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File #: 19-436    Name:
Type: Staff Report Status: Agenda Ready - Legislative Business
File created: 5/13/2019 In control: Special City Council
On agenda: 7/22/2019 Final action:
Title: Report regarding a study session exploring the potential adoption of an ordinance increasing the minimum wage citywide to $15 per hour. (Christina Fernandez, Assistant to the City Manager)
Attachments: 1. Matrix minimum wage comparison.pdf, 2. PRESS-READY-PDF_NO-TRIM-MARKS_SSF-Business-Community-Talk_11x6in-Postcard_MAY-20-19.pdf, 3. Minimum Wage 7.2219..pdf, 4. Cover Sheet: Comments from CA Restaurant Association.pdf, 5. TotalCompensation_infographic FINAL copy.pdf, 6. MinimumWage_Infographic FINAL (002).jpg, 7. Carothers Disante Freudenberger.pdf, 8. A. San Mateo County Central Labor Council.pdf, 9. B. Kamala Silva Wolfe Letter .pdf, 10. C. Profiling Health.pdf
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Title

Report regarding a study session exploring the potential adoption of an ordinance increasing the minimum wage citywide to $15 per hour.  (Christina Fernandez, Assistant to the City Manager)

 

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RECOMMENDATION

Recommendation

It is recommended that the Council provide direction and guidance in order to adopt an ordinance relating to a citywide minimum wage ordinance. 

 

Body

BACKGROUND/DISCUSSION

Currently the State’s minimum wage is $12.00 per hour. At a Special City Council meeting on April 9, 2019, City Council directed staff to increase the minimum wage to $15 per hour for all city employees effective July 1, 2019. This was accomplished through the FY 2019-2020 City Budget, passed by City Council on June 26, 2019. In addition, council directed staff to explore the increase of the minimum wage to $15 per hour for all businesses citywide with a targeted effective date of January 1, 2020.

 

State Law

 

In April 2016, then Governor Jerry Brown signed into law Senate Bill 3 which increased the state’s minimum wage to $15 per hour for all employers with greater than 26 employees by January 1, 2022 (January 1, 2023 for employers with 25 or fewer employees). Thereafter, the minimum wage will be adjusted annually based on the National Consumer Price Index (CPI-W). The minimum wage schedule for the State of California is attached (Attachment 1).

 

In addition to California state law, several California cities have passed minimum wage ordinances that have moved ahead of the state’s timeframe of 2023.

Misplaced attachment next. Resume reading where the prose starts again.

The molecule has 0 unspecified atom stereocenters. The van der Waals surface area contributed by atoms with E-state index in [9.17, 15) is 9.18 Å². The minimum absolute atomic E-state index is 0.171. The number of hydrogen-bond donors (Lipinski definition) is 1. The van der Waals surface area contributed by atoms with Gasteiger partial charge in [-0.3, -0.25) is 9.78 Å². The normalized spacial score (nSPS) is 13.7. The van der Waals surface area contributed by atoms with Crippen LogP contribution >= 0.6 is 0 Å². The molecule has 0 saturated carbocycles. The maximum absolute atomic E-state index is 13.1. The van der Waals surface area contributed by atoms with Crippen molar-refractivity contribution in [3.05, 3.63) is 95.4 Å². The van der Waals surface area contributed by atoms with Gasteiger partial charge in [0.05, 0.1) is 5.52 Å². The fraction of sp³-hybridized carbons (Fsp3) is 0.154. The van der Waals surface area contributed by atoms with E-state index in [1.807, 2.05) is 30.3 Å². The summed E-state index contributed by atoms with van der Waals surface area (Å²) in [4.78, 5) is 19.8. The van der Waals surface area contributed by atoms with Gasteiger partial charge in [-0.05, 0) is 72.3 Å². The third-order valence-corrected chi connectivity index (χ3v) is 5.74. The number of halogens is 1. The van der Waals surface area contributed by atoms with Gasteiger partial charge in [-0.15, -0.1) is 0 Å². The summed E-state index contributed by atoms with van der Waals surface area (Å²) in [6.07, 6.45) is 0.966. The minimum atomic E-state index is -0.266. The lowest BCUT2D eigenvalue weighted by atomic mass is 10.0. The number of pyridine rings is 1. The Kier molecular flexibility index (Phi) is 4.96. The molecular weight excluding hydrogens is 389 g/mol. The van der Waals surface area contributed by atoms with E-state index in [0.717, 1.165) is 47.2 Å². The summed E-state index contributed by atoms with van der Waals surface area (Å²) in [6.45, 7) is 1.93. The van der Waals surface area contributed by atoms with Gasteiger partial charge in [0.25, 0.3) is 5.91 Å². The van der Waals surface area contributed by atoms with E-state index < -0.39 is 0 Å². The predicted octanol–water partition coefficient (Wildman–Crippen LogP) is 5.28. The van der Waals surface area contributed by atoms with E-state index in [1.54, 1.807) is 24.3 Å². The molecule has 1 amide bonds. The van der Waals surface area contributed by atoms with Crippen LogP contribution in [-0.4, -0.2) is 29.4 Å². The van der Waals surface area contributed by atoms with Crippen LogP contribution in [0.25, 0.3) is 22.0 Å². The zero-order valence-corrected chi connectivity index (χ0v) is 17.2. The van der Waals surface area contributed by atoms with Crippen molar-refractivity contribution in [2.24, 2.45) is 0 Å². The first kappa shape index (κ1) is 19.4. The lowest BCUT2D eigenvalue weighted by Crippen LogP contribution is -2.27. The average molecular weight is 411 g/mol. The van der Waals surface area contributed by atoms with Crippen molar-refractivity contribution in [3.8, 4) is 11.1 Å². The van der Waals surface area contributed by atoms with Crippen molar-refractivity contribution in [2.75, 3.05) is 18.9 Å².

Minimum Wage Policies in Other Jurisdictions

 

In San Mateo County, the cities of San Mateo, Belmont, and Redwood City have adopted Minimum Wage Ordinances. Outside of San Mateo County, San Francisco and several Santa Clara County cities have adopted higher minimum wage standards.

 

On August 16, 2016, the City of San Mateo became the first city in San Mateo County to adopt a Minimum Wage Ordinance requiring annual increases in the Minimum Wage to be paid within the City boundaries, beyond the state minimum wage requirement. The ordinance requires employers who are subject to the City of San Mateo’s Business License Tax or who maintain a facility in the City of San Mateo to pay each employee who performs at least two hours of work in the City of San Mateo, minimum wages not less than $15 per hour. Both minors and adult employees are subject to this ordinance and tips are not included. Covered employees are entitled to these rights regardless of immigration status. The minimum wage will be adjusted annually beginning on January 1 of each year according to the schedule adopted by the San Mateo City Council. Enforcement of the City of San Mateo’s minimum wage is provided by the City of San José’s Equality Assurance department as a complaint based system. The City of San Mateo contracts with the City of San José’s Equality Assurance department and the rates vary depending on the number of cases.

 

Non-profit organizations that are tax exempt per Section 501(c)3 of the tax code must pay their employees no less than $13.50 per hour. The City of San Mateo took a phased-in approach to the hourly minimum wage rates for 501(c)3 employers:

 

-January 2017 = $10.00

-January 2018 = $10.50

-January 2019 = $12.50

-January 2020 = $15.00

-January 2021 = $15.00 + CPI

 

For all other businesses citywide, the following schedule applies:

 

-January 2017 = $12.50

-January 2018 = $15.00

-January 2019 = $15.00

-January 2020 = $15.00

-January 2021 = $15.00 + CPI

 

The City of San Mateo’s minimum wage reached $15 for all employees, except 501(c)3 nonprofit employees, who have a minimum wage of $13.50. Since implementation, staff have received feedback from business owners about the impact of the wages on their business. In order to comply with the policy, several San Mateo restaurants added a 3% wage fee on checks to cover the increased labor costs, reduced hours of operations, and condensed employee hours in order to remain profitable. All of these businesses have remained in business. Restaurant owners have voiced that the minimum wage is unnecessary because businesses pay $15 or more in order to be competitive for talent in a tight labor market. Tipped workers are often paid several times higher than the minimum wage due to tips. Restaurant owners have also reported that the minimum wage policy compromises their ability to provide raises to untipped staff in the kitchen and makes it difficult to compete with restaurants in the surrounding cities without a minimum wage policy.